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With better facilities, deaths are avoidable

By ELIZABETH MWAI | February 10th 2016

Watching Kenyans queuing to access health-care services at public health facilities fills my heart with bile. As if this is not enough, after being attended to by the doctor, they are again required to line up at the pharmacy for hours only to be told by the pharmacy attendants that the medicines prescribed are unavailable.

After all this trouble, the hapless patients are normally sent to private pharmacies where they pay through the nose for the prescribed drugs. Your guess regarding the fate of those without money to purchase the drugs is as good as mine.

Consequently, the question that begs an answer is this; aren’t counties allocated enough resources for the purchase of medicines and other requisite stores for their public health facilities?

This despite the fact that Kenyans pay heavy taxes to have these facilities constructed or rehabilitated to provide the much-needed care. What decision makers ought to understand is that access to quality healthcare is a constitutional right.

While it is understandable that for integrity and transparency purposes procurement processes ought to apply to their fullest in making these purchases, poor health is a matter of life and death.

Due consideration ought to be given to the patient as no one understands where the shoe pinches most than its wearer. Delayed treatment more often than not translates into death or continued poor quality of life.

County governments must therefore find a more effective way of ensuring continuous and uninterrupted medical commodities supply for the sake of the citizens, who have entrusted them with their well-being. An ailing nation begets an unhealthy nation; a poor state with no hopes of prosperity. County governments should consult widely and identify reliable medical logistical providers, who they can count on for quality, affordability and reliability.

A reliable provider must put the interest of Kenyans first through modest pricing. They should be ready to reach the remotest part of the country using any available means to deliver the much-needed medical supplies and most importantly, must ensure that the quality of medicines strictly meets globally accepted standards as set out by the World Health Organisation (WHO).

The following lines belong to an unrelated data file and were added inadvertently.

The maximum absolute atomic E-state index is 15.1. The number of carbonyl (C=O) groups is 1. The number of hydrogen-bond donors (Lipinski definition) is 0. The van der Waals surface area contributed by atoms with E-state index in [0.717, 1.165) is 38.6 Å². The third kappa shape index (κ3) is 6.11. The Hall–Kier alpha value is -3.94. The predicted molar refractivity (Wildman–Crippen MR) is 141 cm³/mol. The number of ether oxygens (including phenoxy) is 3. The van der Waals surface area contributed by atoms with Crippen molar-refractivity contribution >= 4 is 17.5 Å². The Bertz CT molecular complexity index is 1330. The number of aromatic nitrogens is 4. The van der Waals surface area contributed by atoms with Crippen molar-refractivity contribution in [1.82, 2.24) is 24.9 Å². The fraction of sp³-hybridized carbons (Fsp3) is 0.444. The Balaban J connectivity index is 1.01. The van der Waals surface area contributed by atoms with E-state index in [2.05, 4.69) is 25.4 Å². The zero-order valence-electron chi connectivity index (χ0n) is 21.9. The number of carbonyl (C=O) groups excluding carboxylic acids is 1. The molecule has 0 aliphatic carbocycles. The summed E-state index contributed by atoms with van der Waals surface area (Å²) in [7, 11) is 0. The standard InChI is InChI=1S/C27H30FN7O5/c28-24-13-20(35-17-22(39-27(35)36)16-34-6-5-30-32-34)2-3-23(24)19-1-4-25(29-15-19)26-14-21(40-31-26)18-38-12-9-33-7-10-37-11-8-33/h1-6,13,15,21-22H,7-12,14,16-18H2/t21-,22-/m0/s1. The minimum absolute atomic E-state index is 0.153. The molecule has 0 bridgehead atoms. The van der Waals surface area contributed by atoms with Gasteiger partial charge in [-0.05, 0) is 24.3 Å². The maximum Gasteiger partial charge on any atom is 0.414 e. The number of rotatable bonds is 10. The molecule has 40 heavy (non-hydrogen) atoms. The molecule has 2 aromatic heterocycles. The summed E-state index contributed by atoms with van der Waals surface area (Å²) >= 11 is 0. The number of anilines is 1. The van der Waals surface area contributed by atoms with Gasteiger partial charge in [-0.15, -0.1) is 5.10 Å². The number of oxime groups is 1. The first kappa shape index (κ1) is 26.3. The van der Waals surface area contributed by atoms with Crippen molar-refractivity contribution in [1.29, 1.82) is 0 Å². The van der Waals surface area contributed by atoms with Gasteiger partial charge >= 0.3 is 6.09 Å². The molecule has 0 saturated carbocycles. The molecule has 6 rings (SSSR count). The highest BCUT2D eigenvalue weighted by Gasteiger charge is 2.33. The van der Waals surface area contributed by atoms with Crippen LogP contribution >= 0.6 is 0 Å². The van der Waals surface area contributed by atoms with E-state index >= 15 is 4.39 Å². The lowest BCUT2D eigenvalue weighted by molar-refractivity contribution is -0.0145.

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The supplier must invest in research to understand the market demands and stock appropriately such that when called upon, the response is immediate and precise.

The Kenya Medical Supplies Authority (KEMSA) has in the recent times cut the cloth to fit all sizes. KEMSA has put in place a comprehensive quality assurance system spanning throughout the supply chain with an in-house quality control laboratory with modern equipment and qualified personnel.

The new Cabinet Secretary for Health, Dr Cleopa Mailu, was impressed by the capability and capacity of the KEMSA Quality Laboratory in the Embakasi Supply Chain Centre. This in-house system guarantees the quality of medical commodities KEMSA procures from the manufacturer or supplier to the end user.

KEMSA's quality assurance department also works in collaboration with the National Quality Control Laboratory and other quality bodies like Kenya Bureau of Standards in the furtherance of the quality of medical commodities. So counties need not worry about quality of medical commodities from KEMSA it is assured.

Besides paying attention to quality, KEMSA also ensures the medical commodities counties require reach the facilities on time. Though KEMSA operates on a not-for-profit business model, it remains true to its cause by charging a standard and modest distribution fee irrespective of facilities' location.

Being a Government firm, sometimes sceptics will doubt KEMSA’s turnaround time, but numbers do not lie. Over 90 percent of counties are utilising KEMSA medical logistics services to replenish stocks in their public health facilities. For all that Kenyans want is a medical provider who can offer reliable services, and counties must fulfill this obligation.

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